|Nora Ephron (1941-2012)|
Author, journalist, essayist, playwright,
screenwriter, novelist, director, producer,
blogger ... and one of my biggest
Ah, Nora! How she lived! I think of her, and the word fabulous comes to mind. I enjoy her books, movies and essays. So delightfully humorous, and relatable. I loved 'You've Got Mail', 'Sleepless In Seattle' and 'When Harry Met Sally' long before I knew who had written them. In fact, I loved Nora precisely because she wrote these movies. Then I read 'I Remember Nothing' and 'I Feel Bad About My Neck', and I just loved her wit and blunt honesty. It's always refreshing to hear truth without the side serving of bitterness or hate. Some people tell you the truth, but it is so tainted by sadness, it just sounds and looks ugly. Then others tell you the same truths, and there is such a beautiful acceptance - a coming to terms with it - that makes the impartation gentler, more meaningful and ... wholesome.
Nora Ephron had that vibe. She said things that were true, but cushioned them in humour, or with a simple grace that made them more like gentle advisories than rude slaps. And she laughed a lot - at herself and others. Everybody who knew her said so. She mastered the art of taking life just seriously enough to get the lessons without allowing them to permanently harden you. I think I would have liked her if I'd gotten to meet her in the flesh. But I am happy that I got to meet her, to some degree, through her work, and her words.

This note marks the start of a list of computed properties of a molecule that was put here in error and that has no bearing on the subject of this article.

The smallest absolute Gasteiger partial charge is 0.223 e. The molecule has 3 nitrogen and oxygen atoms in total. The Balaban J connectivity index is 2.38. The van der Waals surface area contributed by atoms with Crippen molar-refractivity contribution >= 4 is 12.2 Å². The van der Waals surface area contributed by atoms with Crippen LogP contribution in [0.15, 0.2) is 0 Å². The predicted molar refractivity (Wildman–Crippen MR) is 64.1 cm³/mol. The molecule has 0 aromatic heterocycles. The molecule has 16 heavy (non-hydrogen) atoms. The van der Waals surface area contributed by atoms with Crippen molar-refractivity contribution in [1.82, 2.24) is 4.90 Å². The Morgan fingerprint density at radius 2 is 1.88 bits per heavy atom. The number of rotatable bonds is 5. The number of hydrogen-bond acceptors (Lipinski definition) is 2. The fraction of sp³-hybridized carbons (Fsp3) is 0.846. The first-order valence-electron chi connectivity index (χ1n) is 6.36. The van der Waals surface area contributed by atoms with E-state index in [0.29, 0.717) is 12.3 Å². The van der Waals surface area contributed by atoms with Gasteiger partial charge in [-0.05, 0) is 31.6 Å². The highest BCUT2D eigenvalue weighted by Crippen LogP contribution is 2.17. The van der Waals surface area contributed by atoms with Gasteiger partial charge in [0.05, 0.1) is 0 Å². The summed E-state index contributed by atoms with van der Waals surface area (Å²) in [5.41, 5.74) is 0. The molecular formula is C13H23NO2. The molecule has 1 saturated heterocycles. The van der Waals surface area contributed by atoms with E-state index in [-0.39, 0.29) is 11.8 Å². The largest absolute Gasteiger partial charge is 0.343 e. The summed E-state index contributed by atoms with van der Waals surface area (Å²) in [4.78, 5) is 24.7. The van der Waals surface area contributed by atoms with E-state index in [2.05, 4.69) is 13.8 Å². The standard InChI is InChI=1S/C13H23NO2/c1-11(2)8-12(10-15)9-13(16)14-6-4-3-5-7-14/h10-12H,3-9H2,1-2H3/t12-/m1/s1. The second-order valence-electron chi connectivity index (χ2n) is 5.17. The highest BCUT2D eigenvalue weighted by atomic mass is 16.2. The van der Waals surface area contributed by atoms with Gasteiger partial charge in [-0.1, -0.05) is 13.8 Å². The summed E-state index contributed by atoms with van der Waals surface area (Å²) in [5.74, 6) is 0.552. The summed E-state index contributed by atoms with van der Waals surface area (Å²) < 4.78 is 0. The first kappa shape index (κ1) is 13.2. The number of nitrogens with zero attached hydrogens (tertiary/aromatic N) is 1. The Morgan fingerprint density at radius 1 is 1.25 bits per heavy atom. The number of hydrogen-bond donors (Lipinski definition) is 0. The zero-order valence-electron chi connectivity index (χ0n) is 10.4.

There's a fundamental presumptuousness which accompanies writing about people we've never met as if we knew them. But there is also something wonderful about getting to meet a person through their work and words. It gives you insight you probably would have missed if you knew them in the flesh, because writing often reveals the depths of a woman/man.
That's why I love the literary arts. It introduces you – intimately – to perfect strangers, and seduces you into connections with people and places unknown. Through their words, you get glimpses of their minds ... and sometimes, what you see is so wonderful – so powerful and dynamic and brilliant – that you fall irrevocably in love. I honestly don't know how anyone goes through life without succumbing to the charm and magic of reading ... and writing.
I like the way Nora Ephron puts it:
How true! How very, very true.“Reading is everything. Reading makes me feel like I've accomplished something, learned something, become a better person. Reading makes me smarter. Reading gives me something to talk about later on. Reading is the unbelievably healthy way my attention deficit disorder medicates itself. Reading is escape, and the opposite of escape; it's a way to make contact with reality after a day of making things up, and it's a way of making contact with someone else's imagination after a day that's all too real. Reading is grist. Reading is bliss.”